The Big Sick

Posted on June 22, 2017 at 5:53 pm

B +
Lowest Recommended Age: Mature High Schooler
MPAA Rating: Rated R for language including some sexual references
Profanity: Strong and explicit language
Alcohol/ Drugs: Alcohol
Violence/ Scariness: Very serious illness
Diversity Issues: A theme of the movie
Date Released to Theaters: June 24, 2017
Date Released to DVD: September 25, 2017
Copyright Amazon 2017

The more specific the story, the more universal. This is a very specific story. Indeed, you are unlikely ever again to see a romantic comedy with one of the pair spending half of the film in a coma. And that is not the couple’s biggest obstacle. Kumail Nanjiani (“Silicon Valley”), plays a character named Kumail Nanjiani in a story based on his relationship to Emily V. Gordon (played by Zoe Kazan and called Emily Gardiner in the film), who is now his wife and the co-screenwriter of the smart, touching, heartfelt and very funny film. It is beautifully directed by Michael Showalter, as always unsurpassed in meticulous casting of even the smallest roles.

Real-life Nanjiani and his movie alter ego are Pakistani immigrants from traditional families. Every time he visits his parents for dinner, an unmarried Pakistani woman “happens to drop in.” They have made it very clear that they expect him to marry a woman who is Pakistani and Muslim. Gordon is neither; she is white and from North Carolina. Just after they break up because he could not say that they could have a future together, she suddenly becomes critically ill and is placed in a medically induced coma.  He gets the call when she is hospitalized and has to be the one to call her parents. He meets them for the first time in the hospital waiting room, where they are understandably frosty (he broke their daughter’s heart) and preoccupied (she’s in a coma).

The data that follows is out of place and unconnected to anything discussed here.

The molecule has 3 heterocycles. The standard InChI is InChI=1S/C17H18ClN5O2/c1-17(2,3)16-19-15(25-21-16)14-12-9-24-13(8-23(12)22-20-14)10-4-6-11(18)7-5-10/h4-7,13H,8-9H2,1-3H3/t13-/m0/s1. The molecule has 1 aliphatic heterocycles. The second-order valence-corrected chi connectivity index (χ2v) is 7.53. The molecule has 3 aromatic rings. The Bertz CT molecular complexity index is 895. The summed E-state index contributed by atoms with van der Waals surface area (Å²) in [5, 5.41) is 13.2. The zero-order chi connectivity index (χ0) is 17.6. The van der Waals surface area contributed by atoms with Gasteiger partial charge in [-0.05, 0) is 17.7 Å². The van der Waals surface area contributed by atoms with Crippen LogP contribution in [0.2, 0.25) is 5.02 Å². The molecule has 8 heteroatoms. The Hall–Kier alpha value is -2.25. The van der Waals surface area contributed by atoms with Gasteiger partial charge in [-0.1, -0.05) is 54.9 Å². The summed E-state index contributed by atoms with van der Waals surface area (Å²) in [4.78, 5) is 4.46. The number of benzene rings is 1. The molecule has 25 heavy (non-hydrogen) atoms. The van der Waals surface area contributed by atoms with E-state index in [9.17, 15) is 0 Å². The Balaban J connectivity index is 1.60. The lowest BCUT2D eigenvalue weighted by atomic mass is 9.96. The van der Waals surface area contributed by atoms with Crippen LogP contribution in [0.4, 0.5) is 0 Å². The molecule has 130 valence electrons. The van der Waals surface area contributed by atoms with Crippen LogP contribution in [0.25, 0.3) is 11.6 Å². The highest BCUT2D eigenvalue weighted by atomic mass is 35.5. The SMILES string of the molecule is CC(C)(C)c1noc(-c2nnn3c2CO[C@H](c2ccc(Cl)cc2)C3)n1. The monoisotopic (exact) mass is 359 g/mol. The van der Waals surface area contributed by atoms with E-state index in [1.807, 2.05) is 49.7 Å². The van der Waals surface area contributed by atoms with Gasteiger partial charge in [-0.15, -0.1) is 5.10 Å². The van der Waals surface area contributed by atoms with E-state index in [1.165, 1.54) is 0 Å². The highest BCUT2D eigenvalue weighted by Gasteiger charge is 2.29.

They would rather that he not be there. And his parents find out that he has not been honest with them and they tell him they cannot accept his feelings for Emily. So, in the second half of the movie there is another kind of love story, about the love between parents and their children and the partners their children choose.

It is also a story about a man learning to be honest with himself about who he is and what he wants. What lifts this out of the recent glut of arrested development movies is its compassion for all parties (the film nicely acknowledges that Nanjiani’s brother has a very successful and satisfying marriage arranged the traditional way and presents as one of the candidates a woman so seemingly perfect for him that we almost root for her) and Nanjiani’s thoughtful, self-deprecating but confident performance. The best stand-up comics mine their own lives for material, with observations that make us see our own lives, and especially our follies and irrationalities, in sharper relief — that’s relief in both senses of the word.